Two years later, the two were working together. Before long, Scaccia's previous band, Rigor Mortis, had folded, and Mike had joined Ministry. And today, as they prepare for a new Ministry album, their collaboration remains as combustive as ever.
Jourgensen explains the partnership: "We suit each other's weaknesses and strengths. Mike is the technician, and I'm the ideas guy. Obviously, I can play some technical things, and Mike has ideas too. But he is so strong as a technician, whereas I'm more of a broad-strokes guy."
Much of their musical effort goes into finding ways to make their guitars sound huge in a context where everything sounds huge. Unlike many rock players, who must compete for space only with bass and drums, Jourgensen and Scaccia must grapple with those instruments as well as dense layers of synths, samples, and machine beats.
"It's hard making the guitars sound heavy in the context of so much other mayhem," notes Jourgensen. "It's a lot of work finding an EQ spectrum for the guitars. There's no specific process--it's different on every song, depending on the amount of external noises."
"It depends where you want the song to go," adds Scaccia. "There are many different approaches to making a part sound big in the studio. It involves miking, the gear you use, how you play. I try everything at my disposal: different guitars, amps, processors, and distortion boxes. I try never to stick to one basic sound."
Considering the monumental sound of Ministry's guitars, it may be surprising to hear that the band rarely reinforces their riffs with more than two tracks. "Usually there's just a right-channel guitar and left-channel guitar," explains Jourgensen. "They double each other, usually with a different guitar and amp setting on each side. If there's a lead, we just pan it up the center."
Another surprise: While they occasional drop their low E strings to D, Al and Mike rarely lower their entire tunings. "We don't go down to C, where these nu-metal guys like to spend their time," says Al. "On the other hand, we double all the guitar parts with a bass synth playing just a straight square wave or triangle wave, an octave below the guitars. We only add a little of it--it's more of a texture than an obvious part, but it fills out the bottom."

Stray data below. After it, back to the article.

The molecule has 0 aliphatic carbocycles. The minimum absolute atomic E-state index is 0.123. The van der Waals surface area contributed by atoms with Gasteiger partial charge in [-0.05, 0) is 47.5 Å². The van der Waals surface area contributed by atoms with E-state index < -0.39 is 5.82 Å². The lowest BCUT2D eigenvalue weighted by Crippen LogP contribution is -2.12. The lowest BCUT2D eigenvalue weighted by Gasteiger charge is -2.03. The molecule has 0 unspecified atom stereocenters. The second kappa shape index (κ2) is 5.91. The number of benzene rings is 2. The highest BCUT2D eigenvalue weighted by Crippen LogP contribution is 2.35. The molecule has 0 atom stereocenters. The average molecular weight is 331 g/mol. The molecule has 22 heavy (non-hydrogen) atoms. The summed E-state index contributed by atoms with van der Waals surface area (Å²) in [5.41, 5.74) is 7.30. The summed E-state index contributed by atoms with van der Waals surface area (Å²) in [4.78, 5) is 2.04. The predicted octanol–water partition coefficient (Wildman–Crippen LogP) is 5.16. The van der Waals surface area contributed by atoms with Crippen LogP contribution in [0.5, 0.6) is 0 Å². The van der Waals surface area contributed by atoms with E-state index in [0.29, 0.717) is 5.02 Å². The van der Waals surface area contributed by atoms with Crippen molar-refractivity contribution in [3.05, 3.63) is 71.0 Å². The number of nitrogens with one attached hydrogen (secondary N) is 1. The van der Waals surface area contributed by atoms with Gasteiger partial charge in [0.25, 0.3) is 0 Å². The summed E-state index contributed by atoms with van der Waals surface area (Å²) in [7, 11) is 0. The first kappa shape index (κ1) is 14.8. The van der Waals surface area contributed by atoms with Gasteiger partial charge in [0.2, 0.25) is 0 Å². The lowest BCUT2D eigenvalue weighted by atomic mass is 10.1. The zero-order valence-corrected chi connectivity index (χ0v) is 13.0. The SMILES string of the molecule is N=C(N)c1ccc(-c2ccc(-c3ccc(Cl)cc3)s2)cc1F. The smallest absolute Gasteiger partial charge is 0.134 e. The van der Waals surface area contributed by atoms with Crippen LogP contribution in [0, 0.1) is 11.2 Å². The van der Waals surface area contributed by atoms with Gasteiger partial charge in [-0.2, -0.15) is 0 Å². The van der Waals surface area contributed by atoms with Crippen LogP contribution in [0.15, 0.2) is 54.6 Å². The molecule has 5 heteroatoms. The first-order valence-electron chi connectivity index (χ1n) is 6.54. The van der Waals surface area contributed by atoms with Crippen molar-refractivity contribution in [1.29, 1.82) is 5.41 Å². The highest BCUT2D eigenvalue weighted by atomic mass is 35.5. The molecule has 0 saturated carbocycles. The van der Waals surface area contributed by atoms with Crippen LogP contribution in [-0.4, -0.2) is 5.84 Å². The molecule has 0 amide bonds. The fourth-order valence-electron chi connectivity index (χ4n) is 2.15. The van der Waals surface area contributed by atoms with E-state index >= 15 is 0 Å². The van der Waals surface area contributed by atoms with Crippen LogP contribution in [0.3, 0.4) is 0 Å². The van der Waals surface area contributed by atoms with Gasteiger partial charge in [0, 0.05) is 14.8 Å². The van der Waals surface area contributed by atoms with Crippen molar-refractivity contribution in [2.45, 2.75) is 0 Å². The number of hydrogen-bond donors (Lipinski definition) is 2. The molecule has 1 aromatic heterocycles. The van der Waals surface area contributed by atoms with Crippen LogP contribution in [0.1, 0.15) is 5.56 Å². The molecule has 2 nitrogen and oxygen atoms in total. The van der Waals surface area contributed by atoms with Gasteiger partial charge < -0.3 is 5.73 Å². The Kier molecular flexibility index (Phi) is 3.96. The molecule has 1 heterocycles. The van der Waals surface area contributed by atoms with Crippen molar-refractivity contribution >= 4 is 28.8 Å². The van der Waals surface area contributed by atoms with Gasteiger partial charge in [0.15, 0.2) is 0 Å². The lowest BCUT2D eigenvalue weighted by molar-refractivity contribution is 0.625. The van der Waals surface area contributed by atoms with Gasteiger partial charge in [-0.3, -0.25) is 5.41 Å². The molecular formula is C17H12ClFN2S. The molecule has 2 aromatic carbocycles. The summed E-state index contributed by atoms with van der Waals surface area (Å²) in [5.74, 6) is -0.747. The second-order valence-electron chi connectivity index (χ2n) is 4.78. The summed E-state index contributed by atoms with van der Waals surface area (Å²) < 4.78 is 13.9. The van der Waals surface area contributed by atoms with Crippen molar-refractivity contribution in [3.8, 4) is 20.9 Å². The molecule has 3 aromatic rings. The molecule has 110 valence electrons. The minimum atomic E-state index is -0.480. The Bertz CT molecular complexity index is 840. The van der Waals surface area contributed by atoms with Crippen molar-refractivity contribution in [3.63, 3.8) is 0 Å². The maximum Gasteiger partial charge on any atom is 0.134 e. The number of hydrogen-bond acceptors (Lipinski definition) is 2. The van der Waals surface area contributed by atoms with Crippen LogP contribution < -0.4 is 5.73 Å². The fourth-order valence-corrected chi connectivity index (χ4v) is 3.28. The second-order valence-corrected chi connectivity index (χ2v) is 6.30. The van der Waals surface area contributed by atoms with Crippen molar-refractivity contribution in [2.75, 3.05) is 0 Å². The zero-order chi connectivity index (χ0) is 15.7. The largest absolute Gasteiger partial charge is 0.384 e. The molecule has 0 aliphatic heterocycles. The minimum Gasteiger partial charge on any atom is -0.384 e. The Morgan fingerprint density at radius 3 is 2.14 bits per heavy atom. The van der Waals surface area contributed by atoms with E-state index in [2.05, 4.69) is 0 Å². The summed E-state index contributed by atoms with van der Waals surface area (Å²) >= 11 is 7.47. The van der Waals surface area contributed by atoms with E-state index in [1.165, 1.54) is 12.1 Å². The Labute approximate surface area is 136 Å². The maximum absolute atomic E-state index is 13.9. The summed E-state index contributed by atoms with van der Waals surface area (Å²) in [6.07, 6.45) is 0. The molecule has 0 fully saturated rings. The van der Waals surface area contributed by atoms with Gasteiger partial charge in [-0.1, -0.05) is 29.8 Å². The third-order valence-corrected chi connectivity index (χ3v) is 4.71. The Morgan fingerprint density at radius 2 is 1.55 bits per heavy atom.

There's a final component to the Ministry guitar sound: the Yamaha SG1000, a classic '70s solidbody since reissued by the company. "That guitar is us, period," says Jourgensen. "It's so big, you only need two tracks. There's an absolute chunk to the SG1000. You can hear every scrape, and you get all the lowest lows and highest highs. It's a really raw sound." Ministry's axes are customized with black finishes and custom pickups.
Jourgensen and Scaccia share a longstanding passion for another raw sound: vintage country music. "Basically," says Al, "all I listen to is old country: Ferlin Husky, George Jones, Buck Owens." Adds Mike, "I listen to Buck Owens, Johnny Cash, and old bluegrass on a daily basis, and I've always been a huge Chet Atkins fan."
Jourgensen has good news and bad news for Ministry fans. First, the good: "We're starting the new album in two weeks. It's going to be called The Last Sucker. We're going to play it completely live in the studio, and record it live. We've done parts of records like that before, but never an entire album. The style is very guitar-based, very metal. We'll just turn the amp up to 11 and let it fly."
And the bad news? Al says it will be the band's last studio album. "My career is winding down from fronting a band to producing other bands. I'd like to give other bands the knowledge I've gained over 25 years of making mistakes. I want to be inspired by new things and new people and let them have a shot at it. That's why we set up our record label, Thirteenth Planet. I'm going to be a label guy." He chuckles. "Only without the smarminess and sleaziness."